How’s winter in your world, fellow artists? This is often a slower time of year and a good time to inspect supplies—think of it as a day of new discoveries.
(To resolve my own studio chaos years ago, I made a goal and set aside every January to first test, and then reorder, toss or donate markers.)
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Join me if you have “just a few” lettering markers—or maybe more—and want to be better organized. You’ll find the benefits include wasting less paper, more confidence in creating, and a less stressful studio.
Two ways to organize your markers
My favorite method for storing my bullet marker pens is by the color of paper they’ll be used on (either dark or light). It saves a tremendous amount of time when you’re addressing an envelope, for example, to know that you have already personally approved your tool choices.
Of course, another method is to store markers according to brand. Since I generally use several bullet markers for envelopes and journaling, I weighed the pros and cons and decided for these, it was better to categorize by color instead of brand.
Testing your markers on dark & light paper
I tested each pen—tedious but important—on scraps of black and white paper to compare how it looked on both colors. Surprisingly, red was a poor choice on black, although many purples (especially metallic) looked wonderful! And of course, the neons worked for both papers.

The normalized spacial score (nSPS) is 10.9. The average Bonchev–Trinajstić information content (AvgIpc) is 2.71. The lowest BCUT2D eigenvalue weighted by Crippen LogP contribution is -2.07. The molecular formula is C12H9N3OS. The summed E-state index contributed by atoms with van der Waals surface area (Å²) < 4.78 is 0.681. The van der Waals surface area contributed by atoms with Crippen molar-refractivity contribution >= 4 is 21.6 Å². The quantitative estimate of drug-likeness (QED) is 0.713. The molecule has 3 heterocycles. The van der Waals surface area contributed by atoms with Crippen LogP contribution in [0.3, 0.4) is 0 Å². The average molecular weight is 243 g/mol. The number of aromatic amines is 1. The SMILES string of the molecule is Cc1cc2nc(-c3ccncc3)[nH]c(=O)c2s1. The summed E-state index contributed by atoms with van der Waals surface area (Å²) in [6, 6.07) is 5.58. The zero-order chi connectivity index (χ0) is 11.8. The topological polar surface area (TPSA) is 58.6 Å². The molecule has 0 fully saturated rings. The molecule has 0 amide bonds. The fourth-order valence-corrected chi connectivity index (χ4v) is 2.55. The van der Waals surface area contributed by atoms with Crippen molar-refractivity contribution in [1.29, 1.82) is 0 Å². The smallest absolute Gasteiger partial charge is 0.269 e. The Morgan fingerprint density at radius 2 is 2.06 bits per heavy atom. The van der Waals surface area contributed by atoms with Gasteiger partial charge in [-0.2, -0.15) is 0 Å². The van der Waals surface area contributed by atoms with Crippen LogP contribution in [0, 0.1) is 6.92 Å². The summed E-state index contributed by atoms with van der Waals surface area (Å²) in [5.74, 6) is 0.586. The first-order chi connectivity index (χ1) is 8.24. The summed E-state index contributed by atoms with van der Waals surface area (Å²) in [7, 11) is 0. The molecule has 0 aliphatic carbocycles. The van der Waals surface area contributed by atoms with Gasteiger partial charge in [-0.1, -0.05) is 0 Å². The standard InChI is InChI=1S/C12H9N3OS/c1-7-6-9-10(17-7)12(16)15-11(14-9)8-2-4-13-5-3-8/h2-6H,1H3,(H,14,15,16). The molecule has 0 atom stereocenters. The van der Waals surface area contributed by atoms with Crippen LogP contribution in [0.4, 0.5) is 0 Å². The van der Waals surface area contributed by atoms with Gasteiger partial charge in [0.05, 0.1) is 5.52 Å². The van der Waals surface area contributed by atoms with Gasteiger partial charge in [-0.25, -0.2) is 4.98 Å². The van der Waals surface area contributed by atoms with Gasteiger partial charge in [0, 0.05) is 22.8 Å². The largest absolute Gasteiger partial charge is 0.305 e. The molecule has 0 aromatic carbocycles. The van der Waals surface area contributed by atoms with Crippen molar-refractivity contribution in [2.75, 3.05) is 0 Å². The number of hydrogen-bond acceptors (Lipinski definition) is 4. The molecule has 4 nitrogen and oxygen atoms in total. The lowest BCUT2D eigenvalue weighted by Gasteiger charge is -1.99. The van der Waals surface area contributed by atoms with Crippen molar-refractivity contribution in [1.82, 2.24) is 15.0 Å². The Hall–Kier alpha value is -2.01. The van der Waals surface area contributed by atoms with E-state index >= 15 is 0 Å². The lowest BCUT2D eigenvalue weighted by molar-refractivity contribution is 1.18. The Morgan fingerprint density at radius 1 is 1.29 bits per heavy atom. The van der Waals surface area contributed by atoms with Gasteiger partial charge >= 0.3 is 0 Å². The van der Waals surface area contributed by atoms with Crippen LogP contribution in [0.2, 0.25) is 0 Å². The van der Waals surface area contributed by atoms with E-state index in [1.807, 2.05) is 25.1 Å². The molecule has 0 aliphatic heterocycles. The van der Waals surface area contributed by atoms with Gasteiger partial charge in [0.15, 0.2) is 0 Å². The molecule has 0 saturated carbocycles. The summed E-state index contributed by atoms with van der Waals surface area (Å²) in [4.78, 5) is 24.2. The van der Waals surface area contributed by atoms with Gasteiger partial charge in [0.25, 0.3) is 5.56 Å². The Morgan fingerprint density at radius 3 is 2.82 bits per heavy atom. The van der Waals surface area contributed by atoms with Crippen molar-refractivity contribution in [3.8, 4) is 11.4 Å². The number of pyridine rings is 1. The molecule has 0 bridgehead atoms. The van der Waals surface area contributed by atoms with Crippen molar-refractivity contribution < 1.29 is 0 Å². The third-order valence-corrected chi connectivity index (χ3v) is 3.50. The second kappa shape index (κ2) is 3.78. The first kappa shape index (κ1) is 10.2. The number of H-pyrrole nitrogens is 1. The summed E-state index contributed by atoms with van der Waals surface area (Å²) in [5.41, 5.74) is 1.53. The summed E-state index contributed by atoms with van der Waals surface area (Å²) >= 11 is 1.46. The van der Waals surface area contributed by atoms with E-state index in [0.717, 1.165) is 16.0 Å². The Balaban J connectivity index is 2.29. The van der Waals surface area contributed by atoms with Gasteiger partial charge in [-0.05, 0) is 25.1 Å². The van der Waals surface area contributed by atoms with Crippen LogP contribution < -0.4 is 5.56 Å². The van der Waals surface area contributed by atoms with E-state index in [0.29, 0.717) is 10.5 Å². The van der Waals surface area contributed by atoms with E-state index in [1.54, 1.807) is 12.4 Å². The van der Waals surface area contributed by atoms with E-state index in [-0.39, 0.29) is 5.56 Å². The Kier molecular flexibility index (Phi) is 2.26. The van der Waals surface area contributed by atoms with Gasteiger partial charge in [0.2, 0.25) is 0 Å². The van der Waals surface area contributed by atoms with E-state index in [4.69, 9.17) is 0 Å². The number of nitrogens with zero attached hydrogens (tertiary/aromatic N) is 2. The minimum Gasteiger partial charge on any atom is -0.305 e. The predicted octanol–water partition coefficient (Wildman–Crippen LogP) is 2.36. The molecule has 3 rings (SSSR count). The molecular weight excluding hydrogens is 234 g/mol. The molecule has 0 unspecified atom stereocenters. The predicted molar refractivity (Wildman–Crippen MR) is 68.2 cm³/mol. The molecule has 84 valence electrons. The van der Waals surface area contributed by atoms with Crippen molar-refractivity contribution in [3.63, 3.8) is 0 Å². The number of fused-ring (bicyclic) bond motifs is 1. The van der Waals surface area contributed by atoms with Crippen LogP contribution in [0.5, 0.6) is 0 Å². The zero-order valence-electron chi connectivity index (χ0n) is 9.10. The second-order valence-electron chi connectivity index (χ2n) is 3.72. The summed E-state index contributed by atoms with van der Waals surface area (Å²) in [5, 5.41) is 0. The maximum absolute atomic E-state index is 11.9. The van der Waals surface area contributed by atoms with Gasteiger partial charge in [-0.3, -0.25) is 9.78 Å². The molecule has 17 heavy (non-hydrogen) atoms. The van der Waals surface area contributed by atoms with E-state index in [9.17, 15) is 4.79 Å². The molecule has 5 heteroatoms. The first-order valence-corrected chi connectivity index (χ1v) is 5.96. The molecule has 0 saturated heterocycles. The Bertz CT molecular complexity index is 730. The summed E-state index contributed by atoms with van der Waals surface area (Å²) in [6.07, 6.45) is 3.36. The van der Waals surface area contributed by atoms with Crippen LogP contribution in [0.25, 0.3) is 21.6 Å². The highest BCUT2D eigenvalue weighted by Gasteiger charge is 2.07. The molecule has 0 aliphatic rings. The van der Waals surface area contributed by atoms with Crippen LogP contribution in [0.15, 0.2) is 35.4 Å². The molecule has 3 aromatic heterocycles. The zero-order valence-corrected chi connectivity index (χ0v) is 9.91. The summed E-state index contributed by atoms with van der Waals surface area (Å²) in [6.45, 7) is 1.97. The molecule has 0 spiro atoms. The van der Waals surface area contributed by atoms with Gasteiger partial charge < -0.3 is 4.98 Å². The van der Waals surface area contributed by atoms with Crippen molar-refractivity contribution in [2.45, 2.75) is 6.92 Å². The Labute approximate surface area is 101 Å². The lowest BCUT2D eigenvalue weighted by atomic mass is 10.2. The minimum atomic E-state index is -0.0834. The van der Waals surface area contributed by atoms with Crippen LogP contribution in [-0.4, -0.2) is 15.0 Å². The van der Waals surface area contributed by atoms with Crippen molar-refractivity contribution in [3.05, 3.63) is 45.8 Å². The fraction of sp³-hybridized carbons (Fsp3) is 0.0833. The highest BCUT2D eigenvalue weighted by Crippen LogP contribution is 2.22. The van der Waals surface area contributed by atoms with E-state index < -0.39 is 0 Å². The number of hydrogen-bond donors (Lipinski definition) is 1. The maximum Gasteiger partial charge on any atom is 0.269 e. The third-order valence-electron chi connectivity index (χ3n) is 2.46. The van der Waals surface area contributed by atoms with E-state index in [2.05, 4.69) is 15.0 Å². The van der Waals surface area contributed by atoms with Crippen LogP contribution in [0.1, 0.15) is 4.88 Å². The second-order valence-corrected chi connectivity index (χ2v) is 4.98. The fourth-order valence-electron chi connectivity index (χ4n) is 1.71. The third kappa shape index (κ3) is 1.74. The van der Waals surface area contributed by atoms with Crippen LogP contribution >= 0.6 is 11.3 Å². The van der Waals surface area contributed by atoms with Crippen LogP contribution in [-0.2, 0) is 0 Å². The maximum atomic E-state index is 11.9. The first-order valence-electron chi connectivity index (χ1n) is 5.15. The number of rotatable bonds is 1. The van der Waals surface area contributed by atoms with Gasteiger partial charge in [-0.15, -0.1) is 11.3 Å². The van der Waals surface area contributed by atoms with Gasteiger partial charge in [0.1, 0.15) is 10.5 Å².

I also tossed those few that failed the test. They simply didn’t write anymore and had kept quiet about their status. And if I had made “a bad purchase,” my guilt was lessened by donating them to churches or community.
Below, you’ll see what worked on black paper. I’m always surprised when MOST of my markers work better on black! At left are neons, which are good for both papers; golds; many iridescent colors; and of course, white and metallic (except red).
The gaps on my test sheet were from pens that were assigned to white paper. Below is how the completed case looked.
Next, you’ll see which of my markers worked best on white paper—most of the reds, blues and greens, as well as some whites to layer over other colors, etc.
You’ll notice I further divided my “white paper” pens into 2 cases: one for sparkle and metallic colors, the other for brights, etc.
Choosing a storage container for your markers
I’m often asked where to find storage cases. I got these a long time ago at a sewing supply site online. The cases are made for skeins of thread, but the size works well for most bullet (but not brush) markers.
When considering storage cases, you might also measure the interior dimension of where those cases will be stacked to make sure they will fit. As luck would have it, my chest’s drawers are a smidge too short to fit two cases—oh well.
And for a final tip: as with all art supplies, store them within reach of where you work whenever possible.
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